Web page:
Okay, the Dorama Encyclopedia arrived yesterday, so I can now offer some comments!First, an apology to the Encyclopedias other author, Motoko Tamamuro, who I neglected to mention before. Sorry!The books cover immediately catches the eye - while minimalist in layout, the cover photo is of a young Japanese woman sitting at a mirror - with what appears to be a lizard-thing staring back at her! (from the show Daughter of Iguana, which is not even the strangest title in there...!)The book starts with a brisk but informative history of Japanese television broadcasting, followed by some notes on the books format. The bulk of the book is immediately familiar if you already have the Anime Encyclopedia, an alphabetical run-down of each title, with cast, crew and broadcast information followed by a plot synopsis.I would suggest that, like its predecessor, this is not a book to read through in one go. Asides from the fact that your eyeballs will probably explode if you did so, its much more fun to just find a comfy chair, open a page at random and then go where your whims take you. So excited was I at first, that I initially forgot that one reason I bought the book was to see what it had to say on Star Fleet, and it was several hours of enjoyable browsing later before I remembered to check out the entry!Those of you familiar with this site may be a little bit disappointed that little new information is revealed here, but for newcomers to the show it clears up a lot of questions they may have once had, and there may also be related information tid-bits hidden in other entires - one of the books great strengths is that many series have linked information not just with other dramas, but also with the Anime Encyclopedia as well.Asides from Star Fleet, I would still highly recommend this book to anyone who is interested in Japanese TV. Jonathan and Motoro have an engaging writing style, and aren't above expressing their own disbelief at some of the more way-out plots apparently readily accepted by Japanese audiences. The authors attention to detail is superb; it includes details of opening themes and they even go as far to include an appendix of foreign shows whose titles were altered in Japan - good luck guessing which popular Hanna-Barbera cartoon Burn! 011 actually is - and another appendix listing some of the drama titles Mandarin names. Sentai and monster fans will find much to like here; indeed, the "U" section would be over a third smaller without the exhaustive Ultraman entry, but all kinds of dramas are covered, and theres a surprising amount of historical education to be gleaned from the numerous samurai-era shows. Its also touching to find lists of the authors favourite shows and actors included; Jonathan perhaps revealing that he just as much a fan at heart as we all are with a high placing for Star Fleet...!There are a number of photos and also some illustrations provided by Steve Kyte, varying from serious to comic in style. One reason for these illustrations is that, as the authors wryly comment, Japanese production companies are extremely reluctant to provide publicity material even to domestic publications, and indeed, some photos have had had to be taken from US versions...! Its arguable that the book is worth it just for the shot from Cyber Girls Thelomea... ( er... I just need to go for a brisk run...! ) But the best praise I can give this book is that after a few minutes reading, you too will be wondering just where you can get hold of such gems as Purple Eyes in the Dark, Geisha Detective, Bayside Showdown, Big Wing, Leave It to the Nurses, and The Sniper. The book makes clear that there is a sizable market waiting to be tapped for some of the higher quality shows, if only foreign licensees can be persuaded to invest as much effort as they have done anime, and this book suceeds wonderfully in generating enthusism for its subject.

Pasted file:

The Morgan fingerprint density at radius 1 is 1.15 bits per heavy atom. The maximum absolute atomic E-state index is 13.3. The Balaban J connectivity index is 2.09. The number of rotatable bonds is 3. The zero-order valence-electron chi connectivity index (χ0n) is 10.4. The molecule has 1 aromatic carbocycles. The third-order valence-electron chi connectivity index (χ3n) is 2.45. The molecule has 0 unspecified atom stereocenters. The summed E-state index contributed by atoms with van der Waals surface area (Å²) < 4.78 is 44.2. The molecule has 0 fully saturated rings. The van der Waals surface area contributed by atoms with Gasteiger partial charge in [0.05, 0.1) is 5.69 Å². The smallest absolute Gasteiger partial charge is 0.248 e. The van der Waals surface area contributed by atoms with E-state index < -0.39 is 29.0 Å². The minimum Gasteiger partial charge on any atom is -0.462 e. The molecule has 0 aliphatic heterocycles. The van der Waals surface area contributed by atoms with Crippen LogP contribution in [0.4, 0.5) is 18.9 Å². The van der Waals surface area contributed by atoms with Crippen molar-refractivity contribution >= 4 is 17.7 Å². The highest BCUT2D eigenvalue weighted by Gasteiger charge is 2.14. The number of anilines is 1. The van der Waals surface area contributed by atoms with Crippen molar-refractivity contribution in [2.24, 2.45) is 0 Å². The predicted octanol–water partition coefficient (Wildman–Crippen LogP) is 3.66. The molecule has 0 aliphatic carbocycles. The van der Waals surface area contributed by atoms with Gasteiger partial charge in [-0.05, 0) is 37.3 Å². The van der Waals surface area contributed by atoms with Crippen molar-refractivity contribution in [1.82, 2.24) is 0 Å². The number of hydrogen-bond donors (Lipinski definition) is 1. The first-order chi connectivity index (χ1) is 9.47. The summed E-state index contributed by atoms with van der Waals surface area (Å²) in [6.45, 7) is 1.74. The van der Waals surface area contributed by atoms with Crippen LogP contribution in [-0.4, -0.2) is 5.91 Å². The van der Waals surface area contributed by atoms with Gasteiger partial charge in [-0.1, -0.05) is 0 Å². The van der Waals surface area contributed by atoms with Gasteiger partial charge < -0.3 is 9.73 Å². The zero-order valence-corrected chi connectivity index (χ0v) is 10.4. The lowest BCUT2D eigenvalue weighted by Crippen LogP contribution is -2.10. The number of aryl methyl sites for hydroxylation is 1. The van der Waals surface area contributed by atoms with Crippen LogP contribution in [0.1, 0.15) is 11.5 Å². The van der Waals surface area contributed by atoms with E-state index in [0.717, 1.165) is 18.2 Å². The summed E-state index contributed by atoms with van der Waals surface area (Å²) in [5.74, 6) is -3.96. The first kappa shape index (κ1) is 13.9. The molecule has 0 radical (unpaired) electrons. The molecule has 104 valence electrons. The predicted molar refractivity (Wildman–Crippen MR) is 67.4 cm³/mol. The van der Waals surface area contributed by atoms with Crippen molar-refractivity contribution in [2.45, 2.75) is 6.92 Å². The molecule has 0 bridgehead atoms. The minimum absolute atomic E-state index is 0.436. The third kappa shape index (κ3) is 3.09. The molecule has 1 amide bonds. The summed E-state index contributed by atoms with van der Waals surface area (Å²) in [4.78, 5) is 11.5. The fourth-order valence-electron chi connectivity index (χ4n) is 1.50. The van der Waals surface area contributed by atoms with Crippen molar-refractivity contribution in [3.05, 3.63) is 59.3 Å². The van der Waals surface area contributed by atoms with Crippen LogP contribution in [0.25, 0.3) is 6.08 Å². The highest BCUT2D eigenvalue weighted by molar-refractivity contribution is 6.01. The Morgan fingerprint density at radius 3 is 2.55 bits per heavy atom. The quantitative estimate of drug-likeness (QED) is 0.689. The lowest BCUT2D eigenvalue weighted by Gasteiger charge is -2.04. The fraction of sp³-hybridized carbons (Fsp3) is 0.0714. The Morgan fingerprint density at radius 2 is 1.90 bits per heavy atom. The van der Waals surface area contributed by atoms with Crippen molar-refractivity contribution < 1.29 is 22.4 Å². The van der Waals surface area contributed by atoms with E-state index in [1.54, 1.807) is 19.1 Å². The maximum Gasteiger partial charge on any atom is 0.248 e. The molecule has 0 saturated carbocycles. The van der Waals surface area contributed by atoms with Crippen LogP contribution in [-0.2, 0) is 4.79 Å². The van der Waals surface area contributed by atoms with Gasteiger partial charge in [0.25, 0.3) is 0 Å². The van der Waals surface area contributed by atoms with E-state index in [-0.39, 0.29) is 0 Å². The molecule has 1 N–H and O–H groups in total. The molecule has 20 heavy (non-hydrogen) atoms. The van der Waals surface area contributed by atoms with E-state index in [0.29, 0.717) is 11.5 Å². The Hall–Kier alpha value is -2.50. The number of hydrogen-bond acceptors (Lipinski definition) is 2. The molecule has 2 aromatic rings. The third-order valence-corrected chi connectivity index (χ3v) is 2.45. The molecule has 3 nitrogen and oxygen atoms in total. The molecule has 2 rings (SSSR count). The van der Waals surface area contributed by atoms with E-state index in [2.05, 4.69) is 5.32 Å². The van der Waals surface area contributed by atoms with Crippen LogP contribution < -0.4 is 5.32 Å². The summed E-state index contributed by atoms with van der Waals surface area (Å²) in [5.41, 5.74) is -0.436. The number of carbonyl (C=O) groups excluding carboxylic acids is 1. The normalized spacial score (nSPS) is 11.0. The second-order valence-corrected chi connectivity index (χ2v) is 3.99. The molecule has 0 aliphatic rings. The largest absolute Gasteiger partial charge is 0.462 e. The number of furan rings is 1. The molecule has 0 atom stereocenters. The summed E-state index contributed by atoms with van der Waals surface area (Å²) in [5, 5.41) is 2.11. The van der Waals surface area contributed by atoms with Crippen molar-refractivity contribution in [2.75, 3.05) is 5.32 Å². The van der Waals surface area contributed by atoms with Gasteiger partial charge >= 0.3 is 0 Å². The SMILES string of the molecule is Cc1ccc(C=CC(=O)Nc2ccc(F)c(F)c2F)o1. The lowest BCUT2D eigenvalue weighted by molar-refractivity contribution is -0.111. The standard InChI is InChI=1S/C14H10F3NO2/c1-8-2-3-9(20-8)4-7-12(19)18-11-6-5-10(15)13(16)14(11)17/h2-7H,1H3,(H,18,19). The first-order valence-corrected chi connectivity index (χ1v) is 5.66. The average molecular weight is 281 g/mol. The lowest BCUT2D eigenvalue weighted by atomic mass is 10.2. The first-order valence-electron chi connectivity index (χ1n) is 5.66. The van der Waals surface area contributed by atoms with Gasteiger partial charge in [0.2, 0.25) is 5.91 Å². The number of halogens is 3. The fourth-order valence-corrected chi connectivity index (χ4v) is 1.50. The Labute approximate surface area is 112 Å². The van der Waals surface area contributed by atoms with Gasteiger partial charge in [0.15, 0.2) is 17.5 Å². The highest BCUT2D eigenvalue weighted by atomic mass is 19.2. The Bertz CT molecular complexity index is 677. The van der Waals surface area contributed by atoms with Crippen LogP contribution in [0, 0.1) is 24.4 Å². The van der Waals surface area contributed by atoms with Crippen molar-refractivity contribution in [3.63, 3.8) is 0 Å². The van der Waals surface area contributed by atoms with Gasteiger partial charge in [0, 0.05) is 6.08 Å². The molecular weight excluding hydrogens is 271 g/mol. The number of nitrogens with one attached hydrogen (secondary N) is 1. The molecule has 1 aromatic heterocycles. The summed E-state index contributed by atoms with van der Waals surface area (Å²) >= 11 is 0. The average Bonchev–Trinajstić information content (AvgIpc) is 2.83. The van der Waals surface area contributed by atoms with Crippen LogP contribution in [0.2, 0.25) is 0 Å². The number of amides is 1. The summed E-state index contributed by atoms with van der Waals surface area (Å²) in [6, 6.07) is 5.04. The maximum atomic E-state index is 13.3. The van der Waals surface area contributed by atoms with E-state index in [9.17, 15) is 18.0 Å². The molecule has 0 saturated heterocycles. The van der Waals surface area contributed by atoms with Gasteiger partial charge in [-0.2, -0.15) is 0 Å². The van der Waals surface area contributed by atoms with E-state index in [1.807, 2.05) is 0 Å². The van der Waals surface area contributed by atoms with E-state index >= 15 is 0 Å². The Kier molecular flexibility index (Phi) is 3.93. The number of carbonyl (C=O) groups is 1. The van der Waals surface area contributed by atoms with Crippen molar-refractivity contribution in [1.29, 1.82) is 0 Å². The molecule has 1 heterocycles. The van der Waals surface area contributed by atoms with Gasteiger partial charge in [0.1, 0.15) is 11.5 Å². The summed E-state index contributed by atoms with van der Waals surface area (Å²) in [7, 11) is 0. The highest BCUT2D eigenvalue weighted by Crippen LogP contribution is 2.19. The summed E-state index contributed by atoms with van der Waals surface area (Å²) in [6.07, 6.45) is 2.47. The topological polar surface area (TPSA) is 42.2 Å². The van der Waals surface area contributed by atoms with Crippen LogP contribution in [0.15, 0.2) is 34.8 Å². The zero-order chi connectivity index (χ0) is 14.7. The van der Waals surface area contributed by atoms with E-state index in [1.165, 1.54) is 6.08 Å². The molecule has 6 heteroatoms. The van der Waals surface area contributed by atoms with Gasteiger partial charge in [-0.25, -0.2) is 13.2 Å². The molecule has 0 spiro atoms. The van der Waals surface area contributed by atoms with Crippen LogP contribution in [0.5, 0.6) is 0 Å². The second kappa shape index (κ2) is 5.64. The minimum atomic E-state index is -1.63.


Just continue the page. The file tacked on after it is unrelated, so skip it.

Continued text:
"The power of bakers, the power of artists; even the power of witches! It must be a power given by God... sometimes we suffer for it."- Ursula, Kikis Delivery Service.